Spinning like a broken record?

About a year ago, a consortium of private equity firms led by Edgar Bronfman bought Warner Music Group (WMG) for $2.6bn. As the company plans to go public, one of their own acts is throwing a platinum album into the works, writes Aaron Lovell.

It sounds like a typical private equity success story.

Warner Music Group (WMG), a record label operating in the always-choppy waters of the music business, was bought by a consortium of private equity investors in early 2004. The new owners set about on a restructuring plan to cut $250 million (€195 million) in expenses annually, which brought a 17 percent jump in profits for the first half of last year. The label eliminated more than 1,000 staff positions and trimmed costs, while playing up bankable, million-selling powerhouses like Metallica, Madonna, Kid Rock and Green Day. The company is preparing for a $750 million IPO as early as this week.

The problem arose when it came time to divvy up the profits. It seems a record label is not your typical private equity portfolio company.


Linkin Park

One of WMG’s best-selling acts, Los Angeles-based hard rock act Linkin Park, is causing the label headaches on the eve of its IPO. Dubbed by WMG chairman Edgar Bronfman “the biggest rock band in the world,” the band’s first two records were massive hits during an industry slump, gaining massive radio airplay and selling 17.9 million records in the US alone.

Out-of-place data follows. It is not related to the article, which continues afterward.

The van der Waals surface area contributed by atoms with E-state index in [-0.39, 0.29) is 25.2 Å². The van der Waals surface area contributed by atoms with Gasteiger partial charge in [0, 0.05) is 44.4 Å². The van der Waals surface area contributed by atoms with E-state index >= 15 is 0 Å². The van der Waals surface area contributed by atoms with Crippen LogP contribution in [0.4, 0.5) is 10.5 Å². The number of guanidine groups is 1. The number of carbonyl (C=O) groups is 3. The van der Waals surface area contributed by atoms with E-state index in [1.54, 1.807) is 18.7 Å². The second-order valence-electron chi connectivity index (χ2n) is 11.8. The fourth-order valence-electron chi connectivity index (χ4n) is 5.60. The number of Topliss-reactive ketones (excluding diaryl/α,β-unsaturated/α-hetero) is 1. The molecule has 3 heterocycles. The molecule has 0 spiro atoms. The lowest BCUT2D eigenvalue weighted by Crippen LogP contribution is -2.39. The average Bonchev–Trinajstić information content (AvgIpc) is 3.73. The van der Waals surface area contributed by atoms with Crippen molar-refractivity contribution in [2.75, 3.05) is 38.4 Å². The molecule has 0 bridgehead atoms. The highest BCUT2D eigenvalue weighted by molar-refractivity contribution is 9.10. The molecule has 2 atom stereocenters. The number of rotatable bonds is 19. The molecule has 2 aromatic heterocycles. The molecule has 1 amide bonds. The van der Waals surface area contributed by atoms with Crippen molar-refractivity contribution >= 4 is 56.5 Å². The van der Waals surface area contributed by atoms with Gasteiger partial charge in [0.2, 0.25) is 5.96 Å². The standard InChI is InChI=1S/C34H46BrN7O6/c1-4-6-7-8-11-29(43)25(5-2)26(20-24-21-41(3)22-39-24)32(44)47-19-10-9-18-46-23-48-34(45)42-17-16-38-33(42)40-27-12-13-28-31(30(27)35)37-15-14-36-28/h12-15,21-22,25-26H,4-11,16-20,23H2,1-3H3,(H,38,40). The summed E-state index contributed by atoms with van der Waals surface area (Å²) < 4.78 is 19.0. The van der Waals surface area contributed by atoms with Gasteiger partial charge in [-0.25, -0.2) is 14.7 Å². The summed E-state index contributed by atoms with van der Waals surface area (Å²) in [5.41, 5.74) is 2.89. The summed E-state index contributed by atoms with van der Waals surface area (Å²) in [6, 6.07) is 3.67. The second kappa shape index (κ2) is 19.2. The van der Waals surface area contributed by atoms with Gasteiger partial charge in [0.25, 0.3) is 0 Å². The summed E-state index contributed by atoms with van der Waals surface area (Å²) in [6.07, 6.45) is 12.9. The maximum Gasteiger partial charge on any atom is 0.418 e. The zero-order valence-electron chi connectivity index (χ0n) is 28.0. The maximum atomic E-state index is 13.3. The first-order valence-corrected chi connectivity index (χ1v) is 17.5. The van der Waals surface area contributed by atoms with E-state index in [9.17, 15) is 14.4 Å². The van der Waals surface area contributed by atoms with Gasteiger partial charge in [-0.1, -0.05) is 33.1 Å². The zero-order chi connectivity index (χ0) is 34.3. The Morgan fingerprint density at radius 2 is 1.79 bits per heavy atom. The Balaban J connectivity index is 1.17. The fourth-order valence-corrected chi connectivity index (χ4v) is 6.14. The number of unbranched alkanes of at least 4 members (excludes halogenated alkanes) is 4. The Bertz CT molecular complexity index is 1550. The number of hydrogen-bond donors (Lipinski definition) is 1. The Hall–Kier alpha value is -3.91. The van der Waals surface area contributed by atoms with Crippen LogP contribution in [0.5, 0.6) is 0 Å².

But last week, the band took public a feud with the label in a scathing press release, decrying WMG’s new owners for “reaping a windfall of $1.4 billion,” meanwhile cutting marketing and promotional budgets. In addition to describing the terms of the quick flip, the statement also pointed out that Linkin Park will receive no direct compensation from the IPO.
 
The release stated: “After reading numerous accounts and daily articles about how WMG executives and corporate raiders have ridden the coattails of the creative community to extract massive rewards, Linkin Park has become increasingly offended and discouraged.”

To make a long press release short, they want out of their contract. The band still owes WMG four records.

WMG insiders told the New York Times earlier this week that the band is posturing to cover up failed negotiations between its management company The Firm and the label. The newspaper said Linkin Park had sent a letter to WMG last month requesting a portion of the proceeds from the IPO. Warner reportedly rejected the offer and further horse-trading over profit cuts and larger advances broke down, leading to the current stand-off.

To add insult to injury, WMG also reportedly asked Linkin Park to play at the New York Stock Exchange to celebrate the IPO. Guitarist Brian Delson told the newspaper that the Wall Street performance “just exemplifies how out of touch the ownership of the Warner Music Group is with our band.”
 
WMG’s IPO is expected to raise as much as $750 million for the label’s current owners, including Bronfman’s Lexa Partners, Thomas H. Lee Partners, Bain Capital and Providence Equity Partners who bought the struggling record label in late 2003.

Ultimately, the free market will determine how much value Linkin Park adds to WMG’s roster, but that didn’t stop Linkin Park from offering their opinion.

“The loss of future Linkin Park recordings will be disastrous for WMG,” the band said in the press release. “While there are hundreds of bands signed to the WMG roster, the music business is still a hit-driven industry.”